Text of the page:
There’s plenty of time left in the spring season, but we may have an early winner for the Most Enticing Premise Award. That venerable statuette goes to… oh the drama!… Honky, at Urban Stages. The show’s press material should explain its win: “When a black sneaker company hires a white CEO, their commercials begin glorifying the ghetto and sales triple among white teens. But when violence erupts in a black community, the shoe designer blames the ads and promises revenge.” Add an anti-racism pill to the mix (its street name is “bleach”) and you’ve got quite the setup.
The play’s themes echo those of other recent race plays like Clybourne Park and Luck of the Irish, but where those pieces trafficked in real estate, Honky goes after the world of advertising. Playwright Greg Kalleres’s perspective is authentic: Kalleres spent years working as a copywriter and witnessed firsthand the bizarre and hilarious depth of “white guilt,” as well as the awkward act of getting the “right” proportion of minorities represented. As he writes in the play, for advertisers it isn’t a question of race, it’s about demographics. (A friend of mine who works in advertising nodded along at that line, whispering, “it’s true!”)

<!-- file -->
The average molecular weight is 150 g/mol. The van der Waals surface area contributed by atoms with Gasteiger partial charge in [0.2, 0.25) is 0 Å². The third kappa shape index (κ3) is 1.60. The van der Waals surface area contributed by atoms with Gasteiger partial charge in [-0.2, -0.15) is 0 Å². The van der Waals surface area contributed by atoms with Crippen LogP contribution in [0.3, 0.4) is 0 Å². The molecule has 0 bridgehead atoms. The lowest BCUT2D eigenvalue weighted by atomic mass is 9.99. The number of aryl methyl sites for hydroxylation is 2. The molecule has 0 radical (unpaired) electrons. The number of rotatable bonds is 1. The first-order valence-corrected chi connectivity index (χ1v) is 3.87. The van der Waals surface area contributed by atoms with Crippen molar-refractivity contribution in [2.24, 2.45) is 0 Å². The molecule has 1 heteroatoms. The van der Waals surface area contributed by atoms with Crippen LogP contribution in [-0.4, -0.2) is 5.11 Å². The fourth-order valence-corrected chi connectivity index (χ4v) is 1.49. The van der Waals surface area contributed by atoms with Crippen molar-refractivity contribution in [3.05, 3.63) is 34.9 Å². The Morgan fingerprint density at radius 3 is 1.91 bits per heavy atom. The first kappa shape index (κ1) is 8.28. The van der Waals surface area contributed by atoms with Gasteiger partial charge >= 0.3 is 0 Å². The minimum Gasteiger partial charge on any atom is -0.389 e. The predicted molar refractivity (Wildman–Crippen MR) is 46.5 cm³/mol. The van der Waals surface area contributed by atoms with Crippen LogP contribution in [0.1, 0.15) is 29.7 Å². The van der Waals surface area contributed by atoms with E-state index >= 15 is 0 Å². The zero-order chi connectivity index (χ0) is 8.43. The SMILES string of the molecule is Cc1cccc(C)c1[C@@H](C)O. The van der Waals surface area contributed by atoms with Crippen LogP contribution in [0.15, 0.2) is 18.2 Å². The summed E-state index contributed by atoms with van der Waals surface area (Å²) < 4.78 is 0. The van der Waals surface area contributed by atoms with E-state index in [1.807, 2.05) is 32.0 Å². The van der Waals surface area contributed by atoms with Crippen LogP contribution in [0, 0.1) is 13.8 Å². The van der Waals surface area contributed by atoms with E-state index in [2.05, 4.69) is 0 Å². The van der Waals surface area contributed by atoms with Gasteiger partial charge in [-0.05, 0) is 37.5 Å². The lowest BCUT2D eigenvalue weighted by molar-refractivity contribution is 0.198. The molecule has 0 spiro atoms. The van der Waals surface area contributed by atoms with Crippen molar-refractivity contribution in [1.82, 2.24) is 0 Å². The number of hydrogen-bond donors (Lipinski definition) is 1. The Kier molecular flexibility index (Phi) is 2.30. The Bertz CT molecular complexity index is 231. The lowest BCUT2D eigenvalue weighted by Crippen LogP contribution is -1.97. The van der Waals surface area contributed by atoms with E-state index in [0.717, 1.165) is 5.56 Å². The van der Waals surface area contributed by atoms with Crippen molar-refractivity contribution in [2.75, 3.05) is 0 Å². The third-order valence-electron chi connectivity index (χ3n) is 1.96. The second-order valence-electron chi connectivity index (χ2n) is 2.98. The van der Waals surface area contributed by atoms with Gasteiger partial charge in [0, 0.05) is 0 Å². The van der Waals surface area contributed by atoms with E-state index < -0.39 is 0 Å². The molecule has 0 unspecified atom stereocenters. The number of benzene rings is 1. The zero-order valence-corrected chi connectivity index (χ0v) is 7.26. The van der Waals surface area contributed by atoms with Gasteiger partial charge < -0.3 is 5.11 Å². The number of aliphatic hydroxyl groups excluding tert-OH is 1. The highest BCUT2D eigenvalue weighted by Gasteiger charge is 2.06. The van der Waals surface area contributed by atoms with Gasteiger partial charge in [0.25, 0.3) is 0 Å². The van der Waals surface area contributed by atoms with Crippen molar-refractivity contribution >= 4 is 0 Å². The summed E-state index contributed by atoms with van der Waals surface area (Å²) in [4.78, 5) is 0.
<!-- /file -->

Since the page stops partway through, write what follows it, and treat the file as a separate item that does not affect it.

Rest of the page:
Of course, theater is just as enmeshed as any other industry in the realm of sell sell sell. It takes advertising to put butts in seats. And what puts those butts in those seats? A good premise. A Most Enticing Premise.
photo by Ben Hider